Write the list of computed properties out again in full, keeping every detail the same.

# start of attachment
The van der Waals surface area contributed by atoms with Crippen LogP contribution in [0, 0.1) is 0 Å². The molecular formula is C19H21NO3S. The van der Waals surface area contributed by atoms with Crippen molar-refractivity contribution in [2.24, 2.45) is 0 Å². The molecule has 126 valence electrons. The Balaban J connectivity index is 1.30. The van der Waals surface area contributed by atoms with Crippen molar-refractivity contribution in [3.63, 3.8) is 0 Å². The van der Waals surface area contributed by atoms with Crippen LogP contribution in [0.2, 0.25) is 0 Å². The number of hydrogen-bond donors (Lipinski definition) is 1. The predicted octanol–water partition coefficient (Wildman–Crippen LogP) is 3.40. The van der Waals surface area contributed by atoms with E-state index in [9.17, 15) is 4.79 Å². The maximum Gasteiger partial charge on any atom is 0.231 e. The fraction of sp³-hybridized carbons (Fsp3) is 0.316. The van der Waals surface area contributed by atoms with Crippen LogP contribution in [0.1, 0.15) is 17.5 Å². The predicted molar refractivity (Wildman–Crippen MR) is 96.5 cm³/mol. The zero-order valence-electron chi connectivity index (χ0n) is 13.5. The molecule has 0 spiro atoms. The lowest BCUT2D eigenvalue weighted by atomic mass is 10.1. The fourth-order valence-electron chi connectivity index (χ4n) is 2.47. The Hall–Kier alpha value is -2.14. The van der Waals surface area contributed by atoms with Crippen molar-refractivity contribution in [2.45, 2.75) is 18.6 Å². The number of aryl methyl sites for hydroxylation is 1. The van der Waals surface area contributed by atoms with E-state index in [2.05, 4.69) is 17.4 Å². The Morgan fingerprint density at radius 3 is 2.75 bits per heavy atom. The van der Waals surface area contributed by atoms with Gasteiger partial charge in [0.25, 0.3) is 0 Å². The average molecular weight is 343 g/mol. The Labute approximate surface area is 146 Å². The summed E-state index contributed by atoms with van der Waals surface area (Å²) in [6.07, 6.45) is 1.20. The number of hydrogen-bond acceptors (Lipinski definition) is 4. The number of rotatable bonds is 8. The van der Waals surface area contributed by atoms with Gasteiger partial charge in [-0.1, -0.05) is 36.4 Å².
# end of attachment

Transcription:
The van der Waals surface area contributed by atoms with Crippen LogP contribution in [0, 0.1) is 0 Å². The molecular formula is C19H21NO3S. The van der Waals surface area contributed by atoms with Crippen molar-refractivity contribution in [2.24, 2.45) is 0 Å². The molecule has 126 valence electrons. The Balaban J connectivity index is 1.30. The van der Waals surface area contributed by atoms with Crippen molar-refractivity contribution in [3.63, 3.8) is 0 Å². The van der Waals surface area contributed by atoms with Crippen LogP contribution in [0.2, 0.25) is 0 Å². The number of hydrogen-bond donors (Lipinski definition) is 1. The predicted octanol–water partition coefficient (Wildman–Crippen LogP) is 3.40. The van der Waals surface area contributed by atoms with E-state index in [9.17, 15) is 4.79 Å². The maximum Gasteiger partial charge on any atom is 0.231 e. The fraction of sp³-hybridized carbons (Fsp3) is 0.316. The van der Waals surface area contributed by atoms with Crippen LogP contribution in [0.1, 0.15) is 17.5 Å². The predicted molar refractivity (Wildman–Crippen MR) is 96.5 cm³/mol. The zero-order valence-electron chi connectivity index (χ0n) is 13.5. The molecule has 0 spiro atoms. The lowest BCUT2D eigenvalue weighted by atomic mass is 10.1. The fourth-order valence-electron chi connectivity index (χ4n) is 2.47. The Hall–Kier alpha value is -2.14. The van der Waals surface area contributed by atoms with Crippen molar-refractivity contribution in [2.45, 2.75) is 18.6 Å². The number of aryl methyl sites for hydroxylation is 1. The van der Waals surface area contributed by atoms with E-state index in [2.05, 4.69) is 17.4 Å². The Morgan fingerprint density at radius 3 is 2.75 bits per heavy atom. The van der Waals surface area contributed by atoms with Gasteiger partial charge in [0.25, 0.3) is 0 Å². The average molecular weight is 343 g/mol. The Labute approximate surface area is 146 Å². The summed E-state index contributed by atoms with van der Waals surface area (Å²) in [6.07, 6.45) is 1.20. The number of hydrogen-bond acceptors (Lipinski definition) is 4. The number of rotatable bonds is 8. The van der Waals surface area contributed by atoms with Gasteiger partial charge in [-0.1, -0.05) is 36.4 Å².